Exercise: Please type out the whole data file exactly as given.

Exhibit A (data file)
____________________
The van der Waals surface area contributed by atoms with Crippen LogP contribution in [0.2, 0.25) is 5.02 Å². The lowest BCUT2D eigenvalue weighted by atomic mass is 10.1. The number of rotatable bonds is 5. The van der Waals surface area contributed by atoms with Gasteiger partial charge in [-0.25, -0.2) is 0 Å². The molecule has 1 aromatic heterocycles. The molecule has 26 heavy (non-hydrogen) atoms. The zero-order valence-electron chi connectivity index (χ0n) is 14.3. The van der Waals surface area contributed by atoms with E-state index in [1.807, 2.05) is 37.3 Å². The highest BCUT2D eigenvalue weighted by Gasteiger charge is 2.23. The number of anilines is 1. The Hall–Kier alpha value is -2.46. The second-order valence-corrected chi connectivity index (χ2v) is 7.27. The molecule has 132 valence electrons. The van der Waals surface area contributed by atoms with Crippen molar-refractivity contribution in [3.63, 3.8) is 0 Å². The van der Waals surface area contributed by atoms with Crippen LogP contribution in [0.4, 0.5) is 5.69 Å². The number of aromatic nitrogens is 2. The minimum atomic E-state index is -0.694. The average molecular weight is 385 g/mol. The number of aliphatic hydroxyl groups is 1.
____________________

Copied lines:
The van der Waals surface area contributed by atoms with Crippen LogP contribution in [0.2, 0.25) is 5.02 Å². The lowest BCUT2D eigenvalue weighted by atomic mass is 10.1. The number of rotatable bonds is 5. The van der Waals surface area contributed by atoms with Gasteiger partial charge in [-0.25, -0.2) is 0 Å². The molecule has 1 aromatic heterocycles. The molecule has 26 heavy (non-hydrogen) atoms. The zero-order valence-electron chi connectivity index (χ0n) is 14.3. The van der Waals surface area contributed by atoms with E-state index in [1.807, 2.05) is 37.3 Å². The highest BCUT2D eigenvalue weighted by Gasteiger charge is 2.23. The number of anilines is 1. The Hall–Kier alpha value is -2.46. The second-order valence-corrected chi connectivity index (χ2v) is 7.27. The molecule has 132 valence electrons. The van der Waals surface area contributed by atoms with Crippen molar-refractivity contribution in [3.63, 3.8) is 0 Å². The van der Waals surface area contributed by atoms with Crippen LogP contribution in [0.4, 0.5) is 5.69 Å². The number of aromatic nitrogens is 2. The minimum atomic E-state index is -0.694. The average molecular weight is 385 g/mol. The number of aliphatic hydroxyl groups is 1.